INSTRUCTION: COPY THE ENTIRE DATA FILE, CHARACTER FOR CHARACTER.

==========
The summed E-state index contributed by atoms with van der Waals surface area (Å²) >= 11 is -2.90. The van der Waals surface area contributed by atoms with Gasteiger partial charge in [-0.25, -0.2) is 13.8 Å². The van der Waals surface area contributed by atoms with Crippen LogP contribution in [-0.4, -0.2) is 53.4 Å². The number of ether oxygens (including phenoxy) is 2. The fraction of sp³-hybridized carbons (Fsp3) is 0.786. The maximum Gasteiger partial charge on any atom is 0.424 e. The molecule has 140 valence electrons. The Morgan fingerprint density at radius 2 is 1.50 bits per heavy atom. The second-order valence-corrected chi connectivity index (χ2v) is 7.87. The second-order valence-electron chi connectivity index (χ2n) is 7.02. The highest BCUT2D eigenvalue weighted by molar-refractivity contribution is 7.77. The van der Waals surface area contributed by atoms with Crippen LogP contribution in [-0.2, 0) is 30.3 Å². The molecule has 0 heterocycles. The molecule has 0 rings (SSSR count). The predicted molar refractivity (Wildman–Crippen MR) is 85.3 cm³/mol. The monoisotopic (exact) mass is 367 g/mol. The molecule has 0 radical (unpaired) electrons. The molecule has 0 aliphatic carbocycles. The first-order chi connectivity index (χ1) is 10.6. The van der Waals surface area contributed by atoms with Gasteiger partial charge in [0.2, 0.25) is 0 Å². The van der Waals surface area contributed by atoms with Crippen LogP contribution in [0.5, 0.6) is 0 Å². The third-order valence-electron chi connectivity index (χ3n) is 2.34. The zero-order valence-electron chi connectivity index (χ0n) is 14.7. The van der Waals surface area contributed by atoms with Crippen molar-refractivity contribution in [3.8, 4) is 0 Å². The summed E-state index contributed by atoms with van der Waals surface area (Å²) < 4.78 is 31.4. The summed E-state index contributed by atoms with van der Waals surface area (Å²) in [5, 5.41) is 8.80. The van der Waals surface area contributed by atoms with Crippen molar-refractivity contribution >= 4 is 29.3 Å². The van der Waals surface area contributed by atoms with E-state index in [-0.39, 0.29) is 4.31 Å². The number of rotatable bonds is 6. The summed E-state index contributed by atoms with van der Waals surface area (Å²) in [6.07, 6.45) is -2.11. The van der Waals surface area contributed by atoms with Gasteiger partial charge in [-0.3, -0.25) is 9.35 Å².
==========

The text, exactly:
The summed E-state index contributed by atoms with van der Waals surface area (Å²) >= 11 is -2.90. The van der Waals surface area contributed by atoms with Gasteiger partial charge in [-0.25, -0.2) is 13.8 Å². The van der Waals surface area contributed by atoms with Crippen LogP contribution in [-0.4, -0.2) is 53.4 Å². The number of ether oxygens (including phenoxy) is 2. The fraction of sp³-hybridized carbons (Fsp3) is 0.786. The maximum Gasteiger partial charge on any atom is 0.424 e. The molecule has 140 valence electrons. The Morgan fingerprint density at radius 2 is 1.50 bits per heavy atom. The second-order valence-corrected chi connectivity index (χ2v) is 7.87. The second-order valence-electron chi connectivity index (χ2n) is 7.02. The highest BCUT2D eigenvalue weighted by molar-refractivity contribution is 7.77. The van der Waals surface area contributed by atoms with Crippen LogP contribution in [-0.2, 0) is 30.3 Å². The molecule has 0 heterocycles. The molecule has 0 rings (SSSR count). The predicted molar refractivity (Wildman–Crippen MR) is 85.3 cm³/mol. The monoisotopic (exact) mass is 367 g/mol. The molecule has 0 radical (unpaired) electrons. The molecule has 0 aliphatic carbocycles. The first-order chi connectivity index (χ1) is 10.6. The van der Waals surface area contributed by atoms with Gasteiger partial charge in [0.2, 0.25) is 0 Å². The van der Waals surface area contributed by atoms with Crippen LogP contribution in [0.5, 0.6) is 0 Å². The third-order valence-electron chi connectivity index (χ3n) is 2.34. The zero-order valence-electron chi connectivity index (χ0n) is 14.7. The van der Waals surface area contributed by atoms with Crippen molar-refractivity contribution in [3.8, 4) is 0 Å². The summed E-state index contributed by atoms with van der Waals surface area (Å²) < 4.78 is 31.4. The summed E-state index contributed by atoms with van der Waals surface area (Å²) in [5, 5.41) is 8.80. The van der Waals surface area contributed by atoms with Crippen molar-refractivity contribution >= 4 is 29.3 Å². The van der Waals surface area contributed by atoms with E-state index in [-0.39, 0.29) is 4.31 Å². The number of rotatable bonds is 6. The summed E-state index contributed by atoms with van der Waals surface area (Å²) in [6.07, 6.45) is -2.11. The van der Waals surface area contributed by atoms with Gasteiger partial charge in [-0.3, -0.25) is 9.35 Å².